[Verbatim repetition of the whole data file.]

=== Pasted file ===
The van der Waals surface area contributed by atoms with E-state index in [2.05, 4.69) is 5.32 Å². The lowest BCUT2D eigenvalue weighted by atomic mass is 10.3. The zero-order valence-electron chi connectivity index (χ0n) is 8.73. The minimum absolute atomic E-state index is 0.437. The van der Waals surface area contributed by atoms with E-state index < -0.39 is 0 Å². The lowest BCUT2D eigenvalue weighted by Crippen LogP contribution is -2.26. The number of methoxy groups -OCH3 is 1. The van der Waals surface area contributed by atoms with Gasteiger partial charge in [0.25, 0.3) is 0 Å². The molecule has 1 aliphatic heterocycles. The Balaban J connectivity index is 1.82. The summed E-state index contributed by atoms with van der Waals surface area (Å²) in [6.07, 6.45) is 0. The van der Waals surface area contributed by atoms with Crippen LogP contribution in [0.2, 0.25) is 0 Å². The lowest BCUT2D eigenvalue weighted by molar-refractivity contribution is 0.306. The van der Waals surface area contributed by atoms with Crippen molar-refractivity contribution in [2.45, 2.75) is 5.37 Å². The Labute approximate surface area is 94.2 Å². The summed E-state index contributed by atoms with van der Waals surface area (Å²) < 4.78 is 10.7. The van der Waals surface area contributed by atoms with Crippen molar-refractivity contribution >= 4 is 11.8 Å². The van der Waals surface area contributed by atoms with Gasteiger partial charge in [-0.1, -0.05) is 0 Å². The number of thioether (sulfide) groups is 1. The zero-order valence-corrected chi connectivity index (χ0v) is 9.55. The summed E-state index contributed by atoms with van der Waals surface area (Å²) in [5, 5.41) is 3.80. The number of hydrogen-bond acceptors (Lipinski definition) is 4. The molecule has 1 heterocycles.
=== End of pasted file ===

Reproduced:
The van der Waals surface area contributed by atoms with E-state index in [2.05, 4.69) is 5.32 Å². The lowest BCUT2D eigenvalue weighted by atomic mass is 10.3. The zero-order valence-electron chi connectivity index (χ0n) is 8.73. The minimum absolute atomic E-state index is 0.437. The van der Waals surface area contributed by atoms with E-state index < -0.39 is 0 Å². The lowest BCUT2D eigenvalue weighted by Crippen LogP contribution is -2.26. The number of methoxy groups -OCH3 is 1. The van der Waals surface area contributed by atoms with Gasteiger partial charge in [0.25, 0.3) is 0 Å². The molecule has 1 aliphatic heterocycles. The Balaban J connectivity index is 1.82. The summed E-state index contributed by atoms with van der Waals surface area (Å²) in [6.07, 6.45) is 0. The van der Waals surface area contributed by atoms with Crippen LogP contribution in [0.2, 0.25) is 0 Å². The lowest BCUT2D eigenvalue weighted by molar-refractivity contribution is 0.306. The van der Waals surface area contributed by atoms with Crippen molar-refractivity contribution in [2.45, 2.75) is 5.37 Å². The Labute approximate surface area is 94.2 Å². The summed E-state index contributed by atoms with van der Waals surface area (Å²) < 4.78 is 10.7. The van der Waals surface area contributed by atoms with Crippen molar-refractivity contribution >= 4 is 11.8 Å². The van der Waals surface area contributed by atoms with Gasteiger partial charge in [-0.1, -0.05) is 0 Å². The number of thioether (sulfide) groups is 1. The zero-order valence-corrected chi connectivity index (χ0v) is 9.55. The summed E-state index contributed by atoms with van der Waals surface area (Å²) in [5, 5.41) is 3.80. The number of hydrogen-bond acceptors (Lipinski definition) is 4. The molecule has 1 heterocycles.